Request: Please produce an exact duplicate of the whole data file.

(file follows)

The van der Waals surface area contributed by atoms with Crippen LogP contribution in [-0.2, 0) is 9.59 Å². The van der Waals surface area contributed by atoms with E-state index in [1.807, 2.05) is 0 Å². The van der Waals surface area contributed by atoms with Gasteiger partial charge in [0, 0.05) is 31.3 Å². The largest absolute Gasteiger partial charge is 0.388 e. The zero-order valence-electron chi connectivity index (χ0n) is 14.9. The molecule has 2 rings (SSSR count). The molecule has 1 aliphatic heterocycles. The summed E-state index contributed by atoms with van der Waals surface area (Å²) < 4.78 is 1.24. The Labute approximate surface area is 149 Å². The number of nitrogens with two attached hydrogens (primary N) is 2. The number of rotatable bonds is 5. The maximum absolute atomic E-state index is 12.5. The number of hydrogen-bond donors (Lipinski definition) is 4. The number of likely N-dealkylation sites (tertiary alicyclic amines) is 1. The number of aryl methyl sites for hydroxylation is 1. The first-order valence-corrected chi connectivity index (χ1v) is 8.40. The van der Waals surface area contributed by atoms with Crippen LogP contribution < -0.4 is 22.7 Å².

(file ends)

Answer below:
The van der Waals surface area contributed by atoms with Crippen LogP contribution in [-0.2, 0) is 9.59 Å². The van der Waals surface area contributed by atoms with E-state index in [1.807, 2.05) is 0 Å². The van der Waals surface area contributed by atoms with Gasteiger partial charge in [0, 0.05) is 31.3 Å². The largest absolute Gasteiger partial charge is 0.388 e. The zero-order valence-electron chi connectivity index (χ0n) is 14.9. The molecule has 2 rings (SSSR count). The molecule has 1 aliphatic heterocycles. The summed E-state index contributed by atoms with van der Waals surface area (Å²) < 4.78 is 1.24. The Labute approximate surface area is 149 Å². The number of nitrogens with two attached hydrogens (primary N) is 2. The number of rotatable bonds is 5. The maximum absolute atomic E-state index is 12.5. The number of hydrogen-bond donors (Lipinski definition) is 4. The number of likely N-dealkylation sites (tertiary alicyclic amines) is 1. The number of aryl methyl sites for hydroxylation is 1. The first-order valence-corrected chi connectivity index (χ1v) is 8.40. The van der Waals surface area contributed by atoms with Crippen LogP contribution < -0.4 is 22.7 Å².